Pip: Anyone can be a film-maker. The industry is more accessible than ever. Anyone can make a film – it’s more about what you say and how you say it. There are more and more opportunities for young film-makers to learn and get their work seen on web platforms. I guess my niche is working in both film and arts and so for me both practices inform each other. I’m not sure exactly what is happening arts-wise in Melbourne right now as I live in Brisbane but I try to keep abreast of interesting projects Australia and world-wide. There are great things happening in the arts in Brisbane at the moment. My general outlook is to take your own journey – one that is true to who you are and one that respects those you work with.
What are your goals and aims with the Pozible campaign? Any exciting rewards?
Pip: So many exciting rewards! We are about to launch a new reward showcasing Thomas’ talents as a presenter and educator. We also have Thomas Banks’ T’shirts on offer and for young budding film-makers we have mentorship and script consultancy rewards. Our plan is to finish editing the film with the $$ raised in our campaign.
You have recently been approved for MATCH funding with the Creative Partnerships Australia and you are about to launch a Pozible Campaign. What are your advice to other creatives looking to start a crowd funding campaign?
Pip: Understand your goal. Make a strong marketing plan and connect with your potential partners ahead of time.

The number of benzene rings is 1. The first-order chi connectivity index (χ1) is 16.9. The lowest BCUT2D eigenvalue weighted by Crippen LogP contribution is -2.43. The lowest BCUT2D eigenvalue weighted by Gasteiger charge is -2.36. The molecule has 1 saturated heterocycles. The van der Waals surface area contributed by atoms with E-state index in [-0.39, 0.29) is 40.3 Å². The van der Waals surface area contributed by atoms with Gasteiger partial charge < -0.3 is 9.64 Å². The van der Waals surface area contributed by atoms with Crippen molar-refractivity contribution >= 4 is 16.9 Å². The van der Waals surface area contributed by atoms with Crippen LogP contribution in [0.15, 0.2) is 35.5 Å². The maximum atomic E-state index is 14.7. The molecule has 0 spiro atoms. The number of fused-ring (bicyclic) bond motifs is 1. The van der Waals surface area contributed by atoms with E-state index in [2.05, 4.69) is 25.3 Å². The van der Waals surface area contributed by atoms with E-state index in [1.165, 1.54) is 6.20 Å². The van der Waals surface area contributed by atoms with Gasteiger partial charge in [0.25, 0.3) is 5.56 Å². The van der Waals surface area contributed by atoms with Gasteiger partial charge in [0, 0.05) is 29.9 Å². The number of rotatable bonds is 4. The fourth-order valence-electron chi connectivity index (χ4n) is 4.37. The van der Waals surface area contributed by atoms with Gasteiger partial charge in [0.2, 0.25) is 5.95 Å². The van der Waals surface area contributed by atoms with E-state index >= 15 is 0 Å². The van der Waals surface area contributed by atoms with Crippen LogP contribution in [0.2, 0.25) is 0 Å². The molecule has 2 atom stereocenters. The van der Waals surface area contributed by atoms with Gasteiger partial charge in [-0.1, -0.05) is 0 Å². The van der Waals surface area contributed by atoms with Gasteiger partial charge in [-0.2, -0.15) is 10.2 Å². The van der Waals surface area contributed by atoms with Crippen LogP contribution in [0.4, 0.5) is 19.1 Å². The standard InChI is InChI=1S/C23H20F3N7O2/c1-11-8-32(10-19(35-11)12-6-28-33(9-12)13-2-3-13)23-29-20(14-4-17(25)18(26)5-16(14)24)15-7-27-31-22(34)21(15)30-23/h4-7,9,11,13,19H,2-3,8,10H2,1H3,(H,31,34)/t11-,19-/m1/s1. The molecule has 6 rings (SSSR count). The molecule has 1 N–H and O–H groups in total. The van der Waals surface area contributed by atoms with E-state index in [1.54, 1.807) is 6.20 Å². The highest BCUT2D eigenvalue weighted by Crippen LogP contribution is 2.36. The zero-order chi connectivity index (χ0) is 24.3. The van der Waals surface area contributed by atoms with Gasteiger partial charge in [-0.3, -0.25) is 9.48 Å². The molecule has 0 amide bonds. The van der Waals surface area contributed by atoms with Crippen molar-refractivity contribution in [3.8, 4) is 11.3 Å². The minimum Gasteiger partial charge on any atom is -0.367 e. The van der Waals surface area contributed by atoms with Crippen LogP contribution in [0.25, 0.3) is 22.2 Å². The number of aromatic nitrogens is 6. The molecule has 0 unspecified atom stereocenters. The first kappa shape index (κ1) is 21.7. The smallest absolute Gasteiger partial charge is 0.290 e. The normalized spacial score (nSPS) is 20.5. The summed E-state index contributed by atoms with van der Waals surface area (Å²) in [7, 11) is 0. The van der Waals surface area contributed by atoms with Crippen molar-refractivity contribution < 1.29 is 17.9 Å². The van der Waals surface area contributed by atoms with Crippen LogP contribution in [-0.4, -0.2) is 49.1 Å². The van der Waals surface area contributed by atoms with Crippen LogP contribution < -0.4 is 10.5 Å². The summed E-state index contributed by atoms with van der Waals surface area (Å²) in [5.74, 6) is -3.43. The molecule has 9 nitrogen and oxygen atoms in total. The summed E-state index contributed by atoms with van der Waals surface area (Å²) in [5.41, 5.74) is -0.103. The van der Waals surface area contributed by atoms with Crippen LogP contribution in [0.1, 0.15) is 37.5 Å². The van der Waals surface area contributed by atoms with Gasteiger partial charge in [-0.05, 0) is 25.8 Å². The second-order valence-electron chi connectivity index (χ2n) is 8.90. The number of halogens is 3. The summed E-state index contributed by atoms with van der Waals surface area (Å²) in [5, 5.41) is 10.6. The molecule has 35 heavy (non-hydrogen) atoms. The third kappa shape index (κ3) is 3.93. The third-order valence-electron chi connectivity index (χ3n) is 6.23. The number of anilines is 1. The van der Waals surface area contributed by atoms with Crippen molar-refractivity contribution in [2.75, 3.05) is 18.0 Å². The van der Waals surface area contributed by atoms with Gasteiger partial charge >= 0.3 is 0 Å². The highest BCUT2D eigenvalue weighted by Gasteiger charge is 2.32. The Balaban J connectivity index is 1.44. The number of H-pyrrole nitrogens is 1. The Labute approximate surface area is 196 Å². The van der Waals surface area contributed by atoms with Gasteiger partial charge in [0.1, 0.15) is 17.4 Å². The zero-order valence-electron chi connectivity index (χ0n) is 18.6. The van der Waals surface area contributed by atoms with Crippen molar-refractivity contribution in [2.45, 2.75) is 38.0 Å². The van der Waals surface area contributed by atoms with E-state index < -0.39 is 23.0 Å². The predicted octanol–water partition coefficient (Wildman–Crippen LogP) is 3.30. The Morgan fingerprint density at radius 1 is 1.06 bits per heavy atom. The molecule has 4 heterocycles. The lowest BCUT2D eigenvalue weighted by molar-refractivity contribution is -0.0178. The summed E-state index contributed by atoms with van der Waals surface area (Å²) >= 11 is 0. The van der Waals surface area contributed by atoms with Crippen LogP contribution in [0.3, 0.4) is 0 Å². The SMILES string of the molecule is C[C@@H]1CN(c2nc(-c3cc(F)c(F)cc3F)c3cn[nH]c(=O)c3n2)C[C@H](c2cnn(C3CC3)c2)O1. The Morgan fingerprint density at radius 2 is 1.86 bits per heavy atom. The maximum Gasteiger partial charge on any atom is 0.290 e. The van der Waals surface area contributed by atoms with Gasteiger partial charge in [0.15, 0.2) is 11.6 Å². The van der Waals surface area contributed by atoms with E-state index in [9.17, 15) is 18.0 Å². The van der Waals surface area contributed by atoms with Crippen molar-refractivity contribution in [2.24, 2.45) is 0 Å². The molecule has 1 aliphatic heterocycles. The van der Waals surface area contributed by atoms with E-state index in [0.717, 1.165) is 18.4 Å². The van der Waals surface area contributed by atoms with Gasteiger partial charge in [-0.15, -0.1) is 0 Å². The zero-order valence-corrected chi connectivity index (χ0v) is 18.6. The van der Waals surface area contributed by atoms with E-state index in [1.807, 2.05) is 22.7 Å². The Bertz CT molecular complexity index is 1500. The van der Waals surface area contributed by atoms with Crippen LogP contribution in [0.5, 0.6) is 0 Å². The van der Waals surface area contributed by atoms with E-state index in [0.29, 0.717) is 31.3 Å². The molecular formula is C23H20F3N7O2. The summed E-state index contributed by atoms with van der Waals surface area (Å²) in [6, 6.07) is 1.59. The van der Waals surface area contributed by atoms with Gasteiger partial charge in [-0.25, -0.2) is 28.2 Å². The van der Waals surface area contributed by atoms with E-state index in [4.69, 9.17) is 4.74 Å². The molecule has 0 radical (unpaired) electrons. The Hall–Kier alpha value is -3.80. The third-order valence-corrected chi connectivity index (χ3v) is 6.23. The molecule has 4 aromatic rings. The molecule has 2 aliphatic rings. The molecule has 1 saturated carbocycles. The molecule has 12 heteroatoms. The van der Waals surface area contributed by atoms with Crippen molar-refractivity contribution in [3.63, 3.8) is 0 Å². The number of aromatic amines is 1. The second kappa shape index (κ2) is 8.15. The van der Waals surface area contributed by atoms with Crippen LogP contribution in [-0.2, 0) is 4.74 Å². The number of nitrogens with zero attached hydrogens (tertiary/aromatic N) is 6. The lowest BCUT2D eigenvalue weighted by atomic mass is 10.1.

What are you working on next? Are there other creatives you would like to work with?
Pip: Jorng Jam is my next project and it’s started already. It’s a history and contemporary art project working with Cambodian communities all over the world to record oral histories, document old photographs and object and create new artwork which reclaims and reinterprets those old stories. Next week I will be hosting 4 Cambodian artists in Brisbane as we work together with the Cambodian Australian community to put on a new exhibition at Logan Art Gallery. www.facebook.com/JorngJam
Get behind the Quest for Love Pozible campaign here: http://www.pozible.com/project/194522
THANKS to Thomas Banks and Pip Kelly. Also thanks to Amelia Paxman for assisting with Thomas’ interview. Platform Youth Theatre is Producer Thomas Banks’ play.
Intro and interview questions by our new Colour Box Studio volunteer Sharmane Rabusa.